This study was approved by Kenya Medical Research Institute (KEMRI) Scientific Steering Committee and Ethical Review Committee, Walter Reed Army Institute of Research (WRAIR) Scientific Review Committee, US Army Medical Research and Materiel Command (USAMRMC), Human Subjects Research Review Board (HSRRB), and the PATH Human Subject Protection Committee (HSPC). The parents/guardians of the study participants gave a written informed consent before being enrolled into the study. The consent included long-term secure storage of collected samples and information generated during the study and their use for research. The study was conducted at the Kombewa, Kenya Medical Research Institute – US Army Medical research Unit-Kenya (KEMRI/USAMRU-K) Clinical Trails Unit in Kisumu West District of western Kenya an area of intense malaria transmission. The data used in this study were collected during the screening and follow-up phases of a malaria vaccine trial in March – December 2005 [12]. The study was reviewed and approved by the Kenya Medical Research Institute’s ethical review committee.

Laboratory records of children enrolled in the vaccine trial were reviewed. Nine hundred and sixty one children (age <5yrs) were included in this analysis. This included 523 children diagnosed with P. falciparum malaria and 438 non-malaria infected children from the same community.

The investigations were performed on venous blood sample drawn into EDTA tubes for preparation of the thick and thin smears for malaria parasites and automated determination of Complete Blood Counts (CBCs). Blood counts were performed using ACT5 Diff Haematology Analyzer (Beckman Coulter Inc, Miami, Florida, USA) as per local SOPs within 1 hour.

Daily Quality Assurance checks were performed and recorded; commercial controls were used in accordance with manufacturer’s recommendations. The Analyzer provided data on WBCs, RBCs, haemoglobin level, platelet counts, Mean platelet volume, red cell distribution width (RDW) and five part differentials. The Analyzer also detected and flagged as platelet aggregation and cold agglutinins based on the particle size using a 256-channel pulse–height analyzer of platelet histogram region.

Two blood slides were prepared and stained with Giemsa. One slide from each study participant was examined independently by two experienced microscopists. They determined presence or absence of malaria parasites, the species and the number of asexual parasites. Parasite enumeration was performed on thick film/200 WBCs or thin film/2,000 RBCs, depending on the parasite density. Results of the two primary readers were averaged if concordant and used for the calculation of parasite density. Non-concordance in species or parasite counts between the primary readers was referred to a third microscopist (tie breaker) whose determination of species and parasite count was considered final. Parasite densities were calculated as parasite/µL of blood (parasite/WBCs counted x total WBCs in a µL of blood or parasite/RBCs counted x total RBCs in a µL of blood). Percent parasitaemia was calculated as follows; parasite count per µL of blood/RBCs per µL x 100. These blood samples were also used for determining the presence of haemoglobinopathies (α-thalassaemia trait, G6PD status and Hb type).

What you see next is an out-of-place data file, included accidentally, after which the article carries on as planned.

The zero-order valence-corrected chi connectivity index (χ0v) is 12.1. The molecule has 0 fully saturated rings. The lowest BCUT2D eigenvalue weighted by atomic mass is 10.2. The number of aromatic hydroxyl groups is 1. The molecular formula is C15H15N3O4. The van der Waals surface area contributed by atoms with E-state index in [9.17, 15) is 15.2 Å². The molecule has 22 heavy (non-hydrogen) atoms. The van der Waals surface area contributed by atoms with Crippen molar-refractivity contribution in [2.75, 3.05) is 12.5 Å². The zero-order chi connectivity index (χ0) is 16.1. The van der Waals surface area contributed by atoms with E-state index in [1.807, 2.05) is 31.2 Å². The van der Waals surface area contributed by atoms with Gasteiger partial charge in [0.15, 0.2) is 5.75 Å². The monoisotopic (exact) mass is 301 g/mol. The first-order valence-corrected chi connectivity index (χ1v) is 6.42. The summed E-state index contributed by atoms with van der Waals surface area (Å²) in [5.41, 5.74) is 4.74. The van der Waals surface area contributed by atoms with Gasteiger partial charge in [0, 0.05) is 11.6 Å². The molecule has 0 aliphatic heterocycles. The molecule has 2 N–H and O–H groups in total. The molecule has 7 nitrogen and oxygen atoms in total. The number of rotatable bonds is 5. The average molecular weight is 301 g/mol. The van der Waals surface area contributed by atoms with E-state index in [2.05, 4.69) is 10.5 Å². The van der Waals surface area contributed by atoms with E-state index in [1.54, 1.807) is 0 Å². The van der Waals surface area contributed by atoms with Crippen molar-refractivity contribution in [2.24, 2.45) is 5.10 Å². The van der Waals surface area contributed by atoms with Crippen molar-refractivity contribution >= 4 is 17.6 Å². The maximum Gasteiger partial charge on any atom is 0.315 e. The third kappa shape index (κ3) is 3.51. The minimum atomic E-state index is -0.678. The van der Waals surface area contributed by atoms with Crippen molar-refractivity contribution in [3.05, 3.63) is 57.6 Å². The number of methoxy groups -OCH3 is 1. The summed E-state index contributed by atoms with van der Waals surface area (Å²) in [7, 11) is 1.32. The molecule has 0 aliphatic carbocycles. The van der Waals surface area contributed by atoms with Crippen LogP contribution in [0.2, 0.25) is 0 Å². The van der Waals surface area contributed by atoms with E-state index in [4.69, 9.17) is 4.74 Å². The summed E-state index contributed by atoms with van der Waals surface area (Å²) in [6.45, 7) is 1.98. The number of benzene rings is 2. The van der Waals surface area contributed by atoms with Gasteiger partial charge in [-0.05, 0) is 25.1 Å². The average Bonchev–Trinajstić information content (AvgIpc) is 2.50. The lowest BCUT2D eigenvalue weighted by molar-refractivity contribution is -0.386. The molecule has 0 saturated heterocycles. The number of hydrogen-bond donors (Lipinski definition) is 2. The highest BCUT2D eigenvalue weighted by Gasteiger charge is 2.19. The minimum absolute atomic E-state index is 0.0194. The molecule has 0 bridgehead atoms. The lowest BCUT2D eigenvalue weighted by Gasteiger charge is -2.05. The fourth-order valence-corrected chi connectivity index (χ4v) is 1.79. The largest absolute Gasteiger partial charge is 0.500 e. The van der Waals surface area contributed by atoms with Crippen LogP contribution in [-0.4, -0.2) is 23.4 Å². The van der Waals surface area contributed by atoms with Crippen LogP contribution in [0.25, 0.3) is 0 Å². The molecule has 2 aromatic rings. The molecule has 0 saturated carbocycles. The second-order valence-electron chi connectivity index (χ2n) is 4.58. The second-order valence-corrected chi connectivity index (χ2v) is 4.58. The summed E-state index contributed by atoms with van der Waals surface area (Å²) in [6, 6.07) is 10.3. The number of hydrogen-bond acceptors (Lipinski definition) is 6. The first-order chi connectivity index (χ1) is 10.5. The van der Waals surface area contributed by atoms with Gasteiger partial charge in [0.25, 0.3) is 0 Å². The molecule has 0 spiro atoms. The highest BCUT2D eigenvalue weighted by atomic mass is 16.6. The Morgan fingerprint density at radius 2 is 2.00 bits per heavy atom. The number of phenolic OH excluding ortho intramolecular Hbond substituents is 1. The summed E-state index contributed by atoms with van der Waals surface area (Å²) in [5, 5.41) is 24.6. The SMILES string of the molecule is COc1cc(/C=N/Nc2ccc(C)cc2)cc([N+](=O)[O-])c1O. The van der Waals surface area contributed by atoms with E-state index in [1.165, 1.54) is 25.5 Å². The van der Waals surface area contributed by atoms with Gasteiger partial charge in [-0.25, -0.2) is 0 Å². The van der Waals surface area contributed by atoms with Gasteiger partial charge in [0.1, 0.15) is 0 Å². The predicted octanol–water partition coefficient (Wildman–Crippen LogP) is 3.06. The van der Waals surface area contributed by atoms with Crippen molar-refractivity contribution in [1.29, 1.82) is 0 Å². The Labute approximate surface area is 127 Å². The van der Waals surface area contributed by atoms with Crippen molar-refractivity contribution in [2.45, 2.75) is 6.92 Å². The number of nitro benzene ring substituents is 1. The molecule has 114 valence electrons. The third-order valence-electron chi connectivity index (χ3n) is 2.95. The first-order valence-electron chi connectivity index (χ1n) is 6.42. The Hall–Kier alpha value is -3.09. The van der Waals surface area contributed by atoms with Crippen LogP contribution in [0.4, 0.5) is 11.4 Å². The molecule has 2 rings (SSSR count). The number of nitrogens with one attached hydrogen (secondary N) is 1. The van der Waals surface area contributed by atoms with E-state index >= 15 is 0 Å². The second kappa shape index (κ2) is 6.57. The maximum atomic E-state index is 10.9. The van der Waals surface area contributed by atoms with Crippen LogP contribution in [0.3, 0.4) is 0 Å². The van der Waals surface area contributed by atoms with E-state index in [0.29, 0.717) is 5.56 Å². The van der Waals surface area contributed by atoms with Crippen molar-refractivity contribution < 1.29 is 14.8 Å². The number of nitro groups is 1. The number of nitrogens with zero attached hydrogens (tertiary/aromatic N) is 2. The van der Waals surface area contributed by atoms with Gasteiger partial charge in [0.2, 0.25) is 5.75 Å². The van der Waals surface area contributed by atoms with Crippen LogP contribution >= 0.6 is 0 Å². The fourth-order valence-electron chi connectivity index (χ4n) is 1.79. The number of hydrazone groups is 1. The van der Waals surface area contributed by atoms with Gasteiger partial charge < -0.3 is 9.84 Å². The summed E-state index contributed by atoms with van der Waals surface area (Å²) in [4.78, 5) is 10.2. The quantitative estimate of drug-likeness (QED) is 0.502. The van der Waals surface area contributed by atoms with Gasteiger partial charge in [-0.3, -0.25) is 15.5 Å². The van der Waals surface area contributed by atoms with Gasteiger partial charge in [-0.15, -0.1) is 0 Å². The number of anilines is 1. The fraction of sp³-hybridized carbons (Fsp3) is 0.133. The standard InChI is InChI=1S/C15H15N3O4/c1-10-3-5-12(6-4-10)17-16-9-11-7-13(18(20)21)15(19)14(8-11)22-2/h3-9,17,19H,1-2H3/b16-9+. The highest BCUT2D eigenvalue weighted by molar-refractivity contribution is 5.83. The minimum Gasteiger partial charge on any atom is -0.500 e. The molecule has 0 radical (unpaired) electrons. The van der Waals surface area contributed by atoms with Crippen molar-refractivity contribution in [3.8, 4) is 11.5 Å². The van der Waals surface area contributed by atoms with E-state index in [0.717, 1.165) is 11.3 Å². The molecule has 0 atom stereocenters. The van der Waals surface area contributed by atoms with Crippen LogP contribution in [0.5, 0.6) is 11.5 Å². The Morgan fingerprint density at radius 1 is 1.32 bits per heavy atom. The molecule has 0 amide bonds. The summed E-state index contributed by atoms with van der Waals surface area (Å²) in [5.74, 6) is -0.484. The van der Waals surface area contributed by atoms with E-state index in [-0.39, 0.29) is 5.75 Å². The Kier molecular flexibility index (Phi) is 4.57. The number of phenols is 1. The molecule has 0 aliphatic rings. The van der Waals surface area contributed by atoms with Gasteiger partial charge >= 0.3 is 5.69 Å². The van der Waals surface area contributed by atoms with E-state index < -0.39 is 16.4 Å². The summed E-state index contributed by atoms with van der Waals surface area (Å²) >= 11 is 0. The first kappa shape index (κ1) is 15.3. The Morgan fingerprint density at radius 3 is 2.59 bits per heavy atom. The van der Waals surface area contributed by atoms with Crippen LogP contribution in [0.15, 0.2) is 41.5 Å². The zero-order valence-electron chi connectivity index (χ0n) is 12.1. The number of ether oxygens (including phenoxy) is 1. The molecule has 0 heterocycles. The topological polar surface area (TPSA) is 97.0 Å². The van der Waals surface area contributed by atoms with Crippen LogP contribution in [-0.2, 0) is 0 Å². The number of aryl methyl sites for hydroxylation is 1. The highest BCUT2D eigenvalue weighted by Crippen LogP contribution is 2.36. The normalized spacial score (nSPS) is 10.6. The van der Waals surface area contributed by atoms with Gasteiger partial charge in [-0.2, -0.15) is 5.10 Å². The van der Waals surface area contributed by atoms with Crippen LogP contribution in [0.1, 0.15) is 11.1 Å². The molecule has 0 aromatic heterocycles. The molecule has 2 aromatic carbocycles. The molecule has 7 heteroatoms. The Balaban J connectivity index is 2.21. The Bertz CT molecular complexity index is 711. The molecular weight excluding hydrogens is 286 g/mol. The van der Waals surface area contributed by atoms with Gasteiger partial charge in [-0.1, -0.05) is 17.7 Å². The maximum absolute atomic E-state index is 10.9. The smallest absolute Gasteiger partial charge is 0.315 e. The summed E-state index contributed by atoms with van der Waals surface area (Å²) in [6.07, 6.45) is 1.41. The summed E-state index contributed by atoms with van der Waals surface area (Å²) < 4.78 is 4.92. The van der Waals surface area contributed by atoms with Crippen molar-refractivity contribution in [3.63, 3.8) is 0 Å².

Data analysis

Data analysis was performed using GraphPad prism software (GraphPad software, Inc, San Diego Calif.). Normally distributed continuous data were compared using student’s t-test with 2 tailed P-values, whereas data not conforming to normal distribution were compared by Mann-Whitney U test. Categorical variables were compared using Fisher’s exact test. Association between two continuous variables was assessed by Spearman’s rank correlation. Diagnostic accuracy of haematological parameters was measured by computing sensitivity, specificity, predictive values and odds ratios. Precision of these parameters was evaluated using 95% confidence intervals.

Results

Nine hundred and sixty one children were included in this study. The mean age was 32 months (5-48) and 56% were males. Fifty four percent (n=523) of the subjects had P. falciparum malaria confirmed by microscopy while the remaining were negative and were used as controls.

The mean values of selected haematological parameters for the non-malaria infected group (controls) were determined for this population stratified by sex. T-test showed no significant difference in Hb, platelets, total WBCs, RDW, and RBC counts between males and females. As a result, subsequent analysis of continuous variables was not stratified by sex.

Haematological parameters of the malaria parasitemic group were compared with those of the controls using t-test (Mann-Whitney U test). Median values for Haemoglobin, Platelet count, RBC count lymphocyte and eosinophils counts were significantly lower for the parasitemic group compared with the controls. Conversely, the Mean platelet volume (MPV), Monocyte and neutrophil counts were significantly higher in the parasitemic group. There was no significant difference in total WBC and RDW between the parasitemic and the non-parasitemic groups (Table 1).
Table 1

Haematological values in children with positive

Variable

Malaria, n=523

No malaria, n=438

P- Value

Mean

(Median)

Mean

(Median)

  

Age (months)

31.2 (24)

31.6 (24)

0.72

Hemoglobin (g/dl)

9.5 (9.2)

10.9 (10.8)

<0.0001

Platelets (x103/μL)

195 (174)

334 (312)

<0.0001

RDW (%)

16.4 (15.9)

16.7 (16.4)

0.15

MPV (fl)

8.43(8.4)

7.65 (7.7)

<0.0001

WBC(x103/μL)

11.2 (10)

10.4 (9.1)

0.27

Lymphocytes (x103/μL)

4.7. (4.2)

5.3 (4.95)

0.0009

Monocytes (x103/μL)

1.6 (1.3)

1.2 (1.02)

<0.0001

RBC (x106/μL)

4.0 (4.1)

4.7 (4.6)

<0.0001

Neutrophils (x103/μL)

3.8 (2.8)

3.3 (2.6)

0.0076

Eosinophils (x103/μL)

0.2 (0.14)

0.4 (0.23)

0.0001

Haemoglobin